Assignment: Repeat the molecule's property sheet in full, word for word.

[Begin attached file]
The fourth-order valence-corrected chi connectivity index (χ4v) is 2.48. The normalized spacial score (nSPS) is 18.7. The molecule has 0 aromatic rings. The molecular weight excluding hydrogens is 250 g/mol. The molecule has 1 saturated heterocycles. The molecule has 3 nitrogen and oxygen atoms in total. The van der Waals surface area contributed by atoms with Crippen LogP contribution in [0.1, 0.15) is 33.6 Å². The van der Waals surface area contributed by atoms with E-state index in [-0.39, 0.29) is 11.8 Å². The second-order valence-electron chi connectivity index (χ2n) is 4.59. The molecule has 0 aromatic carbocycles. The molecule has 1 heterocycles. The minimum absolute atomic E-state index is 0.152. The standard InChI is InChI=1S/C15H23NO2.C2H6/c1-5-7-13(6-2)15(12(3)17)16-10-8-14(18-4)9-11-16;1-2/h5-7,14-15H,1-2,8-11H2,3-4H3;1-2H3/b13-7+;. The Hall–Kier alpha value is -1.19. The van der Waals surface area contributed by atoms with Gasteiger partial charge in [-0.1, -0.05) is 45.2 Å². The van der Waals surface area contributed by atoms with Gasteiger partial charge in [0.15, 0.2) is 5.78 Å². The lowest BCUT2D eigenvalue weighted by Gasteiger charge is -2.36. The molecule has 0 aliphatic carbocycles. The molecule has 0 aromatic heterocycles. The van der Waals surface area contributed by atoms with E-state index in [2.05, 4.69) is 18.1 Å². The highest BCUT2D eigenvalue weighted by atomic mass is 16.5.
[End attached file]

The fourth-order valence-corrected chi connectivity index (χ4v) is 2.48. The normalized spacial score (nSPS) is 18.7. The molecule has 0 aromatic rings. The molecular weight excluding hydrogens is 250 g/mol. The molecule has 1 saturated heterocycles. The molecule has 3 nitrogen and oxygen atoms in total. The van der Waals surface area contributed by atoms with Crippen LogP contribution in [0.1, 0.15) is 33.6 Å². The van der Waals surface area contributed by atoms with E-state index in [-0.39, 0.29) is 11.8 Å². The second-order valence-electron chi connectivity index (χ2n) is 4.59. The molecule has 0 aromatic carbocycles. The molecule has 1 heterocycles. The minimum absolute atomic E-state index is 0.152. The standard InChI is InChI=1S/C15H23NO2.C2H6/c1-5-7-13(6-2)15(12(3)17)16-10-8-14(18-4)9-11-16;1-2/h5-7,14-15H,1-2,8-11H2,3-4H3;1-2H3/b13-7+;. The Hall–Kier alpha value is -1.19. The van der Waals surface area contributed by atoms with Gasteiger partial charge in [-0.1, -0.05) is 45.2 Å². The van der Waals surface area contributed by atoms with Gasteiger partial charge in [0.15, 0.2) is 5.78 Å². The lowest BCUT2D eigenvalue weighted by Gasteiger charge is -2.36. The molecule has 0 aliphatic carbocycles. The molecule has 0 aromatic heterocycles. The van der Waals surface area contributed by atoms with E-state index in [2.05, 4.69) is 18.1 Å². The highest BCUT2D eigenvalue weighted by atomic mass is 16.5.